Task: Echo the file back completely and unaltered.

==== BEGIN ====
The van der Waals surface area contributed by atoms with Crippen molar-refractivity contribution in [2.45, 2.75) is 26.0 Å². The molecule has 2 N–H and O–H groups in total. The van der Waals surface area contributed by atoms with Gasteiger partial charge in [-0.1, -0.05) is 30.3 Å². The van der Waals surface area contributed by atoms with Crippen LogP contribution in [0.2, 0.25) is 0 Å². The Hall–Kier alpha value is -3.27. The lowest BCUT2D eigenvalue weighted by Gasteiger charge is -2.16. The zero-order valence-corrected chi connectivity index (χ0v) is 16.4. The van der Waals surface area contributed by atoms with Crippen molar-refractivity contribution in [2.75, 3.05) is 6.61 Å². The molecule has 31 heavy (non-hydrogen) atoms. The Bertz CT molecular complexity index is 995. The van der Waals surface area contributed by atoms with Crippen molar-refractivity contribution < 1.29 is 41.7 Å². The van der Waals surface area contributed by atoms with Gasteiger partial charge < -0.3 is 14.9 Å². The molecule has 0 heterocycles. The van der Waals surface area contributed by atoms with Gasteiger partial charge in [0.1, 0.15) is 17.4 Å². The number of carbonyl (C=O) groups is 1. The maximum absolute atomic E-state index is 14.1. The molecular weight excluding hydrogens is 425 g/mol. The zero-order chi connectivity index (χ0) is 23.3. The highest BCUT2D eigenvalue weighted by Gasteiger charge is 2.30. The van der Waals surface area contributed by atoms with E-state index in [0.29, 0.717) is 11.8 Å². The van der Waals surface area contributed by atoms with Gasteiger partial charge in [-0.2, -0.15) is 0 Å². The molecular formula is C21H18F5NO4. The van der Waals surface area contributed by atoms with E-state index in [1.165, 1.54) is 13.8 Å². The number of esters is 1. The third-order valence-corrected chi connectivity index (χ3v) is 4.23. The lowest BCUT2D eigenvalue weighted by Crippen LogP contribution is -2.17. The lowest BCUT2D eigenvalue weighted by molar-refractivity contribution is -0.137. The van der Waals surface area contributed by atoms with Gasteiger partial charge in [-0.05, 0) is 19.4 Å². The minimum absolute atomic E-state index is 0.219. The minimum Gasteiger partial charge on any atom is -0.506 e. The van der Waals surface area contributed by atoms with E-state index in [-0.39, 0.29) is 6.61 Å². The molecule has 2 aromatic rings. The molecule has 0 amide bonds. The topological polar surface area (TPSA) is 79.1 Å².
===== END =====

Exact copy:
The van der Waals surface area contributed by atoms with Crippen molar-refractivity contribution in [2.45, 2.75) is 26.0 Å². The molecule has 2 N–H and O–H groups in total. The van der Waals surface area contributed by atoms with Gasteiger partial charge in [-0.1, -0.05) is 30.3 Å². The van der Waals surface area contributed by atoms with Crippen LogP contribution in [0.2, 0.25) is 0 Å². The Hall–Kier alpha value is -3.27. The lowest BCUT2D eigenvalue weighted by Gasteiger charge is -2.16. The zero-order valence-corrected chi connectivity index (χ0v) is 16.4. The van der Waals surface area contributed by atoms with Crippen molar-refractivity contribution in [2.75, 3.05) is 6.61 Å². The molecule has 31 heavy (non-hydrogen) atoms. The Bertz CT molecular complexity index is 995. The van der Waals surface area contributed by atoms with Crippen molar-refractivity contribution < 1.29 is 41.7 Å². The van der Waals surface area contributed by atoms with Gasteiger partial charge < -0.3 is 14.9 Å². The molecule has 0 heterocycles. The van der Waals surface area contributed by atoms with Gasteiger partial charge in [0.1, 0.15) is 17.4 Å². The number of carbonyl (C=O) groups is 1. The maximum absolute atomic E-state index is 14.1. The molecular weight excluding hydrogens is 425 g/mol. The zero-order chi connectivity index (χ0) is 23.3. The highest BCUT2D eigenvalue weighted by Gasteiger charge is 2.30. The van der Waals surface area contributed by atoms with E-state index in [0.29, 0.717) is 11.8 Å². The van der Waals surface area contributed by atoms with Gasteiger partial charge in [-0.2, -0.15) is 0 Å². The molecular formula is C21H18F5NO4. The van der Waals surface area contributed by atoms with E-state index in [1.165, 1.54) is 13.8 Å². The number of esters is 1. The third-order valence-corrected chi connectivity index (χ3v) is 4.23. The lowest BCUT2D eigenvalue weighted by Crippen LogP contribution is -2.17. The lowest BCUT2D eigenvalue weighted by molar-refractivity contribution is -0.137. The van der Waals surface area contributed by atoms with Gasteiger partial charge in [-0.05, 0) is 19.4 Å². The minimum absolute atomic E-state index is 0.219. The minimum Gasteiger partial charge on any atom is -0.506 e. The van der Waals surface area contributed by atoms with E-state index in [-0.39, 0.29) is 6.61 Å². The molecule has 2 aromatic rings. The molecule has 0 amide bonds. The topological polar surface area (TPSA) is 79.1 Å².